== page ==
C is for Edith Cavell #AtoZ Blog Challenge
Edith Cavell with her two dogs, before war broke out. The dog on the right was rescued after her death.
From the Imperial War Museum Collection
Edith Cavell was born on 4th December 1865 and died by firing squad on 12th October 1915.
During the first world war she was a matron of a hospital in Belgium run by the Red Cross. When war broke out, her hospital treated wounded from both sides without discrimination.
The Red Cross was very strict about their nurses taking sides or becoming involved in political activity – however, Edith gave shelter to about 200 British, French and Belgian soldiers and helped them escape to a neutral country.
With German authorities becoming increasingly suspicious, fuelled by her outspokenness, she was arrested on 3 August 1915 and charged with harbouring Allied soldiers, when she was betrayed by Gaston Quien, one of the soldiers she had helped.
She was found guilty of treason by a court-martial and sentenced to death. There was an international outcry but despite the pressure for mercy, she was shot by a German firing squad, for which Germany received worldwide condemnation and press coverage.
Edith became famous for her proclamation before her death: ‘I realise that patriotism is not enough. I must have no hatred or bitterness towards anyone.’
Recent evidence and reading of documents ignored or overlooked before this by historians have suggested that the Germans were right, and she was indeed sending intelligence, when available, back to Allied forces.
She was an intelligent, shrewd and brave woman.
Edith Cavell is the subject of one of the poems in my new book, written with Jan Dean and Michaela Morgan, and published by Macmillan. If you would like to buy it, use the link below:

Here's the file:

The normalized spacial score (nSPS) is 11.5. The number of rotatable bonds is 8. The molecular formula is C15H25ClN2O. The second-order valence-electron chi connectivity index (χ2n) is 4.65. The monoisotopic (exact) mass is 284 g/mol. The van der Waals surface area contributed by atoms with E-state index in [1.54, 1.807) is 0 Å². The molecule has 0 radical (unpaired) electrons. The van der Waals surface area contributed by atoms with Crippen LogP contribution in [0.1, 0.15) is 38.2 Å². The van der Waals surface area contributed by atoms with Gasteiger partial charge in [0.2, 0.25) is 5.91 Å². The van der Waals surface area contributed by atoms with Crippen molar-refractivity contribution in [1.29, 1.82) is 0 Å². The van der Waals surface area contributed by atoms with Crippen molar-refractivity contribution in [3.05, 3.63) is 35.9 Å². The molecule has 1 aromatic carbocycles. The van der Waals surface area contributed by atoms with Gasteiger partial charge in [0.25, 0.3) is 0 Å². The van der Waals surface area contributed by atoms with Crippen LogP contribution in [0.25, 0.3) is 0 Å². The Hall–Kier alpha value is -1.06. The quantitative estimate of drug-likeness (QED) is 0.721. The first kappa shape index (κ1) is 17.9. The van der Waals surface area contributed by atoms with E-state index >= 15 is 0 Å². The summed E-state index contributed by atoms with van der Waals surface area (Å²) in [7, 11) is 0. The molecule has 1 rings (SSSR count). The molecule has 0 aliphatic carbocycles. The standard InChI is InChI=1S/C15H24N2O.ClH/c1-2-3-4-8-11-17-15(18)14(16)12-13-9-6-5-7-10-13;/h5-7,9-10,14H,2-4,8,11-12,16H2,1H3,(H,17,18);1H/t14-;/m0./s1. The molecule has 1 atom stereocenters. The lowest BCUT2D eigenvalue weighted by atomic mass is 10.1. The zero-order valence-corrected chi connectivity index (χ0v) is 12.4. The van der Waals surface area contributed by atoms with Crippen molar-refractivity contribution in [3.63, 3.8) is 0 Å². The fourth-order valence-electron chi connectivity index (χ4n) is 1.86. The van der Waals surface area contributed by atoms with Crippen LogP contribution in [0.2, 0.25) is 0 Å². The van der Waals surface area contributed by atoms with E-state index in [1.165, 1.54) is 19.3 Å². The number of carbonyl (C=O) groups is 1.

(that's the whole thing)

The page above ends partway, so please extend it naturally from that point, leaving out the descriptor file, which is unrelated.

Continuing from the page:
I can’t even imagine being in front of a firing squad of all things. Sheesh! She was really a wonderful woman from what I have read so far.
No – neither can I! She was an interesting woman to research, especially as there has been new information since I researched for the book!
I think I only really knew about her in a ‘legend’ sense. I didn’t know any details. You’ve prompted me to learn more. Any books you’ve come across in your research that you’d recommend?
Jemima’s C is for Challenges
Hi, Jemima, I have a lot of old encyclopaedias, a copy of the Oxford Children’s Book of Famous People (bought for my daughter when she was young, but sadly lacking in females in the lists, for example no female philosophers, which made me determined to find one, and there were many!) but mostly I did it online, reading many websites to get a round picture and checking the references for validity, taking most of the info from Wikipedia as it is under CC licences where it was verified in the papers in the bottom. Some newspaper articles of new info like that of Edith.
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A terrible end to a beautiful woman who showed bravery and kindness. Thank you for sharing her story.
Thank you, and thank you for reading, Rajlakshmi!
Wow, such a brave and admirable woman. She lived (and died) by her convictions.
Not an opportunity I would relish!
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wow..such a string and brave women..
Launching SIM Organics
She certainly was. I’ve found scads of them!
She was brave, fearless and could not betray her own convictions. She is worth remembering…amazing woman
Hi Birgit! She’ll certainly forever be in my mind, she’s in my new book!
The first casualty of war is truth. Interesting woman indeed. I wondered why a nurse would be executed.
She was a woman, and strong, and I think people worldwide couldn’t believe that she could possibly have been a spy – why the historians before chose to ignore or not disclose the truth is a matter for conjecture (perhaps not to sully her reputation?) but anyhow, she was all the greater in my eyes for actually having been guilty!